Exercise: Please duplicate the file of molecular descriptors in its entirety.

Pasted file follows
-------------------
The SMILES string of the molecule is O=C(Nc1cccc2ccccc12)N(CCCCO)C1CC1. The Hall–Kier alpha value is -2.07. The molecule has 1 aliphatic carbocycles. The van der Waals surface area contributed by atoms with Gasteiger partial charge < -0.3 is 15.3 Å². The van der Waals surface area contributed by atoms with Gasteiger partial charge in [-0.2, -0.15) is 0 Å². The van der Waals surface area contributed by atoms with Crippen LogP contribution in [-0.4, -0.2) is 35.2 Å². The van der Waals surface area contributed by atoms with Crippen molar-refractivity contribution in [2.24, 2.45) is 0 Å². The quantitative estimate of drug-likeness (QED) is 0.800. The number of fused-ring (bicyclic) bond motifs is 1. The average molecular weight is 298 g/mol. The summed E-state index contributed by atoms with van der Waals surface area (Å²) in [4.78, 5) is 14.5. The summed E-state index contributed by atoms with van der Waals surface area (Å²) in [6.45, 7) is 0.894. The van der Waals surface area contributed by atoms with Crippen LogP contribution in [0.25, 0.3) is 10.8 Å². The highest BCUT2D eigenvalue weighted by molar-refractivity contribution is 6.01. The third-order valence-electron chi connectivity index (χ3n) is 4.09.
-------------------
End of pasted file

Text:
The SMILES string of the molecule is O=C(Nc1cccc2ccccc12)N(CCCCO)C1CC1. The Hall–Kier alpha value is -2.07. The molecule has 1 aliphatic carbocycles. The van der Waals surface area contributed by atoms with Gasteiger partial charge < -0.3 is 15.3 Å². The van der Waals surface area contributed by atoms with Gasteiger partial charge in [-0.2, -0.15) is 0 Å². The van der Waals surface area contributed by atoms with Crippen LogP contribution in [-0.4, -0.2) is 35.2 Å². The van der Waals surface area contributed by atoms with Crippen molar-refractivity contribution in [2.24, 2.45) is 0 Å². The quantitative estimate of drug-likeness (QED) is 0.800. The number of fused-ring (bicyclic) bond motifs is 1. The average molecular weight is 298 g/mol. The summed E-state index contributed by atoms with van der Waals surface area (Å²) in [4.78, 5) is 14.5. The summed E-state index contributed by atoms with van der Waals surface area (Å²) in [6.45, 7) is 0.894. The van der Waals surface area contributed by atoms with Crippen LogP contribution in [0.25, 0.3) is 10.8 Å². The highest BCUT2D eigenvalue weighted by molar-refractivity contribution is 6.01. The third-order valence-electron chi connectivity index (χ3n) is 4.09.